Living arrangements, coresidence preference, and mortality risk among older Taiwanese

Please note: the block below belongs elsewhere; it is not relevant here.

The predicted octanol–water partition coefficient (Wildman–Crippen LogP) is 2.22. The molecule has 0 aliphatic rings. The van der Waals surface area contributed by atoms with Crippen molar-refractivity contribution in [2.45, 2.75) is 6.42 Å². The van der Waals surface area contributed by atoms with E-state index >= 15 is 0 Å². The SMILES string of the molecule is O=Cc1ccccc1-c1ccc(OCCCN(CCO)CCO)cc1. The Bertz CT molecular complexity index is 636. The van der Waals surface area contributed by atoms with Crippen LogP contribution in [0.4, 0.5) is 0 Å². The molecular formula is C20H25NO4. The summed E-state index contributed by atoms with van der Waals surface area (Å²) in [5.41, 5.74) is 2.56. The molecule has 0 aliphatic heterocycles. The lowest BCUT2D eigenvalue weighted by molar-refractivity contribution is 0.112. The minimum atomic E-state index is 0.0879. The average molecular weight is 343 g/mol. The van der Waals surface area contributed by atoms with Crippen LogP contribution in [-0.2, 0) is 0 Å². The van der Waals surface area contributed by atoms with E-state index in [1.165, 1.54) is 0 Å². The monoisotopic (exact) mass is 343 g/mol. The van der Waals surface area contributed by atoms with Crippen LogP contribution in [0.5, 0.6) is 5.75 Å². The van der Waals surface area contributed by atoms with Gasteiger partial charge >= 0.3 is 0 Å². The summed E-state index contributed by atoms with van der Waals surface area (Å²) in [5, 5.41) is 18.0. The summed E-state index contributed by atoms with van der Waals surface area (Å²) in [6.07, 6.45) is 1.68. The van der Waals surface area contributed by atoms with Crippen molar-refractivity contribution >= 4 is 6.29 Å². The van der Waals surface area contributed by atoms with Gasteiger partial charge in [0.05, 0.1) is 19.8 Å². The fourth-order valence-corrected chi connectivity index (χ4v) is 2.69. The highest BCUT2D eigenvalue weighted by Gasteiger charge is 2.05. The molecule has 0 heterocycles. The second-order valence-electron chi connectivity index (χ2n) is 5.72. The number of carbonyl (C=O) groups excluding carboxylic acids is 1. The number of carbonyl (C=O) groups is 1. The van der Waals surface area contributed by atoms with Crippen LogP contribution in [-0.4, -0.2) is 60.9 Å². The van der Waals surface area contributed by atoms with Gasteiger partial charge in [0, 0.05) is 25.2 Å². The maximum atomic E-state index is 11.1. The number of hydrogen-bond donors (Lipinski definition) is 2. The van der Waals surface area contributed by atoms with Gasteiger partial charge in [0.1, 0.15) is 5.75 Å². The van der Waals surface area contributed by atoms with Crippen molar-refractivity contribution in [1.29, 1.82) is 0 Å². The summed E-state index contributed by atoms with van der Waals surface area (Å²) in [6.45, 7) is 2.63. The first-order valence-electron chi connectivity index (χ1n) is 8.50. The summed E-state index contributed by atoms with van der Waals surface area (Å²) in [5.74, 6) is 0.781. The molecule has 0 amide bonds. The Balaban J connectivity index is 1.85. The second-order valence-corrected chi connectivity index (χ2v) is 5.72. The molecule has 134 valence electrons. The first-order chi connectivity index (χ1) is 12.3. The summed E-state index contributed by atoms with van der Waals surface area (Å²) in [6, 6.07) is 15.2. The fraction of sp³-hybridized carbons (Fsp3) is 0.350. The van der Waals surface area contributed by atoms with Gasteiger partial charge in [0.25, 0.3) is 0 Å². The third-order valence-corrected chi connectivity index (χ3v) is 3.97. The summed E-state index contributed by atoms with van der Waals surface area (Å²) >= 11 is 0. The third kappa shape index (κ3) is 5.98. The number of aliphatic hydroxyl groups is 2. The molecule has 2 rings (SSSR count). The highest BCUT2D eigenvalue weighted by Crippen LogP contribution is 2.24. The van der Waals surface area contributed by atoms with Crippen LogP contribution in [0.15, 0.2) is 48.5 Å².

PurposeAlthough coresidence with children when one becomes old is an ideal in Chinese society, the drastic socio-economic development in Taiwan has brought some fundamental changes to living arrangements of the elderly population. The purpose of this paper is to examine the relationship between family living arrangements and elderly health in Taiwan, given the secular trend of more elderly persons choosing to live with their spouse or to live independently.Design/methodology/approachThe authors utilized panel data from the “1989 Survey of Health and Living Status of the Elderly in Taiwan” with follow-ups up to 2007 to examine how living arrangements of the elderly affect the risk of mortality using discrete-time hazard models. The authors stratified the analyses by the elderly’s preference to coreside with children, and examined whether the effects of living arrangement varied by age, controlling for sociodemographics, health status, health behaviors, and social relationships observed at the baseline.FindingsThe authors found that both the associations of living arrangements and coresidence preference with that mortality risk were largely weakened when controlling for other variables. Only among respondents expressing preference for coresidence were living arrangements associated with mortality risks, and these effects increased with age. For those who did not intend to live with children, the authors found no evidence suggesting living arrangements were associated with mortality risks. The dynamics of living arrangements among the elderly and elderly care policies in Taiwan are discussed for further research.Originality/valueTo the authors knowledge, no previous research has examined living arrangements and mortality risks with respect to coresidence preference.